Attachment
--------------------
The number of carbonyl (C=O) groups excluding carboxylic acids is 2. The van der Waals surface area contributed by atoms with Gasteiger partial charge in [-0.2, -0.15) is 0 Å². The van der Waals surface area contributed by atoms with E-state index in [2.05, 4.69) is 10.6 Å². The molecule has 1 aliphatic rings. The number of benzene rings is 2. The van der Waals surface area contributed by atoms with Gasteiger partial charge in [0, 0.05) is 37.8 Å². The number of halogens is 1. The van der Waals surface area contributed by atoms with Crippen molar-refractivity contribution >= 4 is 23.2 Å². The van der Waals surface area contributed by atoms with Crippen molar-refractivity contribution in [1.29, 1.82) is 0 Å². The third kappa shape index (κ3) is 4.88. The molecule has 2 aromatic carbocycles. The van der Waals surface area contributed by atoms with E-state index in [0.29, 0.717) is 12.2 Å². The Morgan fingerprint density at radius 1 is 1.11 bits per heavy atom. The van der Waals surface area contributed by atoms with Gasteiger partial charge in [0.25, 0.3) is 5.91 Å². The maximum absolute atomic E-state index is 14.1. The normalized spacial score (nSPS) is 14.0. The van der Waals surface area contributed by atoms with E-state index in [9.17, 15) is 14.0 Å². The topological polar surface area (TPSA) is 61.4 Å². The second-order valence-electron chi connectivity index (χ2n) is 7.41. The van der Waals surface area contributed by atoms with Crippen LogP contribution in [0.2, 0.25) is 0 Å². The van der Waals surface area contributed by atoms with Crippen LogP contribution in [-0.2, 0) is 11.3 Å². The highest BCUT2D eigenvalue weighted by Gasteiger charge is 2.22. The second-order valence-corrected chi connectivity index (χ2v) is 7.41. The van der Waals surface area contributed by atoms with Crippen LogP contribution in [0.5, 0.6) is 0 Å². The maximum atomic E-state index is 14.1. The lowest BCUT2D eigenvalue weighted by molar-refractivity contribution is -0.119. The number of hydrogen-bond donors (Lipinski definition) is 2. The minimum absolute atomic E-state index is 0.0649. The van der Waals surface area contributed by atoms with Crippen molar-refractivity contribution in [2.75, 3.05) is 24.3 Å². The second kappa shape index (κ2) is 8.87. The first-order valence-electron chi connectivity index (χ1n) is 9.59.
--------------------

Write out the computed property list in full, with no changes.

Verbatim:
The number of carbonyl (C=O) groups excluding carboxylic acids is 2. The van der Waals surface area contributed by atoms with Gasteiger partial charge in [-0.2, -0.15) is 0 Å². The van der Waals surface area contributed by atoms with E-state index in [2.05, 4.69) is 10.6 Å². The molecule has 1 aliphatic rings. The number of benzene rings is 2. The van der Waals surface area contributed by atoms with Gasteiger partial charge in [0, 0.05) is 37.8 Å². The number of halogens is 1. The van der Waals surface area contributed by atoms with Crippen molar-refractivity contribution >= 4 is 23.2 Å². The van der Waals surface area contributed by atoms with Crippen molar-refractivity contribution in [1.29, 1.82) is 0 Å². The third kappa shape index (κ3) is 4.88. The molecule has 2 aromatic carbocycles. The van der Waals surface area contributed by atoms with E-state index in [0.29, 0.717) is 12.2 Å². The Morgan fingerprint density at radius 1 is 1.11 bits per heavy atom. The van der Waals surface area contributed by atoms with Gasteiger partial charge in [0.25, 0.3) is 5.91 Å². The maximum absolute atomic E-state index is 14.1. The normalized spacial score (nSPS) is 14.0. The van der Waals surface area contributed by atoms with E-state index in [9.17, 15) is 14.0 Å². The topological polar surface area (TPSA) is 61.4 Å². The second-order valence-electron chi connectivity index (χ2n) is 7.41. The van der Waals surface area contributed by atoms with Crippen LogP contribution in [0.2, 0.25) is 0 Å². The van der Waals surface area contributed by atoms with Crippen LogP contribution in [-0.2, 0) is 11.3 Å². The highest BCUT2D eigenvalue weighted by Gasteiger charge is 2.22. The second-order valence-corrected chi connectivity index (χ2v) is 7.41. The van der Waals surface area contributed by atoms with Crippen LogP contribution in [0.5, 0.6) is 0 Å². The maximum atomic E-state index is 14.1. The lowest BCUT2D eigenvalue weighted by molar-refractivity contribution is -0.119. The number of hydrogen-bond donors (Lipinski definition) is 2. The minimum absolute atomic E-state index is 0.0649. The van der Waals surface area contributed by atoms with Crippen molar-refractivity contribution in [2.75, 3.05) is 24.3 Å². The second kappa shape index (κ2) is 8.87. The first-order valence-electron chi connectivity index (χ1n) is 9.59.